The attacks on teachers are unwarranted. Our students do remarkably well considering the low level of financial support the state provides for our K-12 and university systems. We need for more kids to get career training after high school but we are raising fees for higher education every year to make up for lack of state funding. Because Idaho ranks with the deep South in terms of our per-person income, we are a state plagued by poverty. That’s another reason to tend to basic needs before deciding to hand out gifts.
Here’s my suggestion: Our elected officials and legislators should determine how to provide adequate funding for basic education needs before deciding to hand out gifts of computers and bonuses. I’ve heard that over 80% of the students already have internet access at home. Merit pay is not a bad idea, but there is no credible plan in place. I won’t take your time to even discuss how that plan could happen. We can help our teachers know that we value their knowledge, expertise, and commitment to our kids by telling them so. We can tell the legislature that the laws known as Prop 1, 2, and 3 are hurting kids. A great deal of damage has already been done. We should pause, get rid of these laws, and try to do better.
- Dr. Marilyn Howard | Former Idaho Superintendent of Public Instruction
I want to start this by saying I am a dedicated student. I am in the top 5% of my class and spend hours on homework every day. I am a perfectionist and spend a lot of time and energy making sure my work is complete and up to my standards of quality. I have taken three online classes as a way to get ahead, avoid a teacher I disliked, etc. and have struggled in all of them. The work is boring. The assignments are cookie-cutter at best and provoke little deep thought, and although the teachers try, there is no good way to connect with students. I was not motivated to do my work, stayed up late finishing assignments an hour before the deadline, and I never even learned any of my teachers’ names. I came away from every single one of these classes knowing almost nothing of what I was taught. The reason students don’t like the idea of requiring online classes has nothing to do with us not wanting to move forward and “embrace technology.” We don’t like this because the system doesn’t work for everyone. I have had an amazing experience at Boise High sitting at a real desk learning from a teacher who is only ten feet away from me. I have been inspired and motivated by these teachers more than I could ever be in an online class. No teacher who lives miles away and only checks his email once every two days can ever replace my 8th grade English teacher who had us build a model empire and wage war Machiavelli-style. No online textbook can ever replace the fire lab in chemistry. No online discussion board post can replace the discussion my friends and I had about the ethics of social experiments after our psychology class. As hard as they try, no online class will ever be able to make a connection to a student and keep them as motivated to learn as a real, in-the-flesh, living, breathing, passionate, dedicated classroom teacher can. Students shouldn’t be required to take classes in a system that does not work for them.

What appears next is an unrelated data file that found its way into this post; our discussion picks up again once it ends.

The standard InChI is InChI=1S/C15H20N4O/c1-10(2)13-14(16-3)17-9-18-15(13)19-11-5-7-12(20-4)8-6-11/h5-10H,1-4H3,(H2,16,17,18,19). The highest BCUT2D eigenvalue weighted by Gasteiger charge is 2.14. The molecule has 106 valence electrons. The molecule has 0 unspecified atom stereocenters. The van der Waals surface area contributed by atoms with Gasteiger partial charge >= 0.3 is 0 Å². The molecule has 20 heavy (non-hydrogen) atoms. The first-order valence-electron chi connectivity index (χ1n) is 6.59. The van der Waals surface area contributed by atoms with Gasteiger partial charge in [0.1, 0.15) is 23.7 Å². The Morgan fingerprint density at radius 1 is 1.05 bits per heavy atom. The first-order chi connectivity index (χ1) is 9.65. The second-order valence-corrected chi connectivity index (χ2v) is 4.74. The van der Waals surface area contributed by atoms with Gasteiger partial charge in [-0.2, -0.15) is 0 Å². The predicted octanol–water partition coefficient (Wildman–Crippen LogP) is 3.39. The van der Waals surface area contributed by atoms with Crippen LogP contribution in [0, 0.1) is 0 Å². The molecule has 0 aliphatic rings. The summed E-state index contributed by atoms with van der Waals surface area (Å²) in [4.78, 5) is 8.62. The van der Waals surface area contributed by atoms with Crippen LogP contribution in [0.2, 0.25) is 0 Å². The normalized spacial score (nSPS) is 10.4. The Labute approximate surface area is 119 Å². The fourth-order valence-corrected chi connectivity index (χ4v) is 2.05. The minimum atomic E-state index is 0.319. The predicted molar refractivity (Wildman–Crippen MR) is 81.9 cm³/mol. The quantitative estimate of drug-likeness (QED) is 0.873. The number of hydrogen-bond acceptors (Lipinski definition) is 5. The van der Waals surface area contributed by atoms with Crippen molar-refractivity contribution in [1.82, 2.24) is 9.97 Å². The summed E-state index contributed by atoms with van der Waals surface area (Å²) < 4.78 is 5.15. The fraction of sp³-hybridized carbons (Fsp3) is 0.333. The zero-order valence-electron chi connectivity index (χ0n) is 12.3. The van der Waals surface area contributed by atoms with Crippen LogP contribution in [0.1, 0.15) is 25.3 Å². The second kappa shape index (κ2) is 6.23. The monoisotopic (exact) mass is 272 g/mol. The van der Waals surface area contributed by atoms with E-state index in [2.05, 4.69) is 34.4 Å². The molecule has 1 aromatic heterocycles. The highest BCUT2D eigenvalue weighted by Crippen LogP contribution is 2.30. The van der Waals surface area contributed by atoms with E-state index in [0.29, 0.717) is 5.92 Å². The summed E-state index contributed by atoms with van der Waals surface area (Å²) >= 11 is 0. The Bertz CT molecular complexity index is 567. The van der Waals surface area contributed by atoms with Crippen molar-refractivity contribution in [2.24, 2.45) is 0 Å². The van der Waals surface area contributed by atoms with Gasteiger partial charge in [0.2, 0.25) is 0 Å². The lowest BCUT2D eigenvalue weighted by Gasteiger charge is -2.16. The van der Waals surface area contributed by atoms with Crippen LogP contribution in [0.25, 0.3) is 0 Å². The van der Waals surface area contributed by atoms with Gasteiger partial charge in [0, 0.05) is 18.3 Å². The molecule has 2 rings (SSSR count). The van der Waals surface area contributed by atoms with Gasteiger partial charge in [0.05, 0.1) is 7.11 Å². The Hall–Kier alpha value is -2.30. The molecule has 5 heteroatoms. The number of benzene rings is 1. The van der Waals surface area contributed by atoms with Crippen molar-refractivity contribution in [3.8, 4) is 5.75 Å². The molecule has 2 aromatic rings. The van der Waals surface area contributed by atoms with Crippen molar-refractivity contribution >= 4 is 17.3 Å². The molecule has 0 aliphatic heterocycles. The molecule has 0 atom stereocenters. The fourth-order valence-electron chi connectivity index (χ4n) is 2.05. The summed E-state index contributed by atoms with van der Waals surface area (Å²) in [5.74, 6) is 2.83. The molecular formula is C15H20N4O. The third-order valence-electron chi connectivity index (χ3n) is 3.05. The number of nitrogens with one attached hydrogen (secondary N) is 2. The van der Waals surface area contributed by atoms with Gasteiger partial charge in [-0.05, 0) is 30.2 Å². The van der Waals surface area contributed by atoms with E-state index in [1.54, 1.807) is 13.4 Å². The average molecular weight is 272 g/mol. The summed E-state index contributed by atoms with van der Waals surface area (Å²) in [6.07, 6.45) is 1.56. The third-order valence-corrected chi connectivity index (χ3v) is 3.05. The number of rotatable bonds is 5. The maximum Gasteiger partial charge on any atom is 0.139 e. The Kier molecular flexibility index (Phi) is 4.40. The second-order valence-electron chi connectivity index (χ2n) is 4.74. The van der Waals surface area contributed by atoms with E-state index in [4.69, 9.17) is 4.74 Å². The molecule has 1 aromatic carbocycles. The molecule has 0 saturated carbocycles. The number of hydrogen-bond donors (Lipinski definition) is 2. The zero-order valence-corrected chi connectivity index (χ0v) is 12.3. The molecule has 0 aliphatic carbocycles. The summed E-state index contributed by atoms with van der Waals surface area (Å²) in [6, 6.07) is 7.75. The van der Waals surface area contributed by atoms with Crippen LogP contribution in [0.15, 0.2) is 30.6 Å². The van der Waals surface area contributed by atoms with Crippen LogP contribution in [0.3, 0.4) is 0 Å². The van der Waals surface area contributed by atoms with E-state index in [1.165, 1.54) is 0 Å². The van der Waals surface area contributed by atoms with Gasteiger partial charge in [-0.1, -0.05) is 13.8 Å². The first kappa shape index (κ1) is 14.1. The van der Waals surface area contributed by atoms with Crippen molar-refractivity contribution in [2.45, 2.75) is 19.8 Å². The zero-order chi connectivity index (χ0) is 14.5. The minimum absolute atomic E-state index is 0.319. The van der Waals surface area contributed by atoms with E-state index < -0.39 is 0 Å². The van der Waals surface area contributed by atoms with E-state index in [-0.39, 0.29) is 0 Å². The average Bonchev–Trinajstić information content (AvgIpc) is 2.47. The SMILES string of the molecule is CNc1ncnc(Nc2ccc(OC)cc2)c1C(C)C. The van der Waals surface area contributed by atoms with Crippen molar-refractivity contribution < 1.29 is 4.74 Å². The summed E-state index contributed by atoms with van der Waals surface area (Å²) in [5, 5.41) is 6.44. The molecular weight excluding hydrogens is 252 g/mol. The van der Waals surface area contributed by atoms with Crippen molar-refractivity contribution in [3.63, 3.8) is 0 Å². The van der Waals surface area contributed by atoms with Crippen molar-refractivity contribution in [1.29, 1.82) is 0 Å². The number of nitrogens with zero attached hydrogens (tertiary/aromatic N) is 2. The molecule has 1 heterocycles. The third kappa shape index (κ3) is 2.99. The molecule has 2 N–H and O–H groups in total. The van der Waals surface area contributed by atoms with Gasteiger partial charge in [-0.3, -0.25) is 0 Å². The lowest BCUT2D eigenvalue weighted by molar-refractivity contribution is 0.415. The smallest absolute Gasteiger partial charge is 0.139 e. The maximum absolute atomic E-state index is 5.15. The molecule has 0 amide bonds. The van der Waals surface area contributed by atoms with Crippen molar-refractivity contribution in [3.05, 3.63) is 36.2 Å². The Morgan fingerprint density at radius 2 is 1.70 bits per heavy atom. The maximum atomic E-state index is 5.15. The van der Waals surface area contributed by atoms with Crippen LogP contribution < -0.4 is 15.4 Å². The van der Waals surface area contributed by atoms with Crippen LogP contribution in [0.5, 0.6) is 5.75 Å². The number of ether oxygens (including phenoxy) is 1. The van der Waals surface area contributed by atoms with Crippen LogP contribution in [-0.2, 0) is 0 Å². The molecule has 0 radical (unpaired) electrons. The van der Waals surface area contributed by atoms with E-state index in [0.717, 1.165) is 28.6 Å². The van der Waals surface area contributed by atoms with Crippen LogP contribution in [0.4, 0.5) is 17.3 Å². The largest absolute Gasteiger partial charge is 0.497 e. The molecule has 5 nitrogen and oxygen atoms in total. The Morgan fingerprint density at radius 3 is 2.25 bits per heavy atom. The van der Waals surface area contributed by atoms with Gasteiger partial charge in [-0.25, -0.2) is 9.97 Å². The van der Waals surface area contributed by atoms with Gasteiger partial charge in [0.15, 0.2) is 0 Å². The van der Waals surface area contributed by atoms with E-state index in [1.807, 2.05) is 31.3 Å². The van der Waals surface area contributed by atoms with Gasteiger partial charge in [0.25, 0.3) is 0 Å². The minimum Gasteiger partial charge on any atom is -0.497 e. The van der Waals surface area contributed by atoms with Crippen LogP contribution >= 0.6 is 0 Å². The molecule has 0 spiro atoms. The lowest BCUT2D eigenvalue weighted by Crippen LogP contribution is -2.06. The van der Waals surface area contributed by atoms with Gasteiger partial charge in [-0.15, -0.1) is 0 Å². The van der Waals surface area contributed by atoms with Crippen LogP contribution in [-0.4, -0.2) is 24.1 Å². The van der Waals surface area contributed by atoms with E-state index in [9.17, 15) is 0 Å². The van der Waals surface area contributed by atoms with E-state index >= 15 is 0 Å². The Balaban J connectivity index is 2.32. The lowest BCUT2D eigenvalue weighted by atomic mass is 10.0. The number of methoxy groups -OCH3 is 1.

- Sarah Whelan | Boise, ID
Prior to moving to Idaho, I taught in a small town south of San Antonio, Texas. Our school district won an enormous grant from Apple which provided every high school student with a laptop, charger, and specialized backpack in which to carry them.
The program was an utter disaster.
Students mistreated their laptops and came to class with them uncharged. If they remembered to bring their charger, the classroom was crisscrossed with cords, making it difficult to walk around the room. Backpacks were destroyed and laptops were broken, lost, stolen, and pawned. When computers malfunctioned, students were left stranded, unable to access any work they had completed. Some students’ families could not afford internet service at home, so they were unable to complete homework assignments. When computers malfunctioned, there was often little we could do because the staff member responsible for maintaining the laptops was completely overwhelmed and unable to keep up with demand.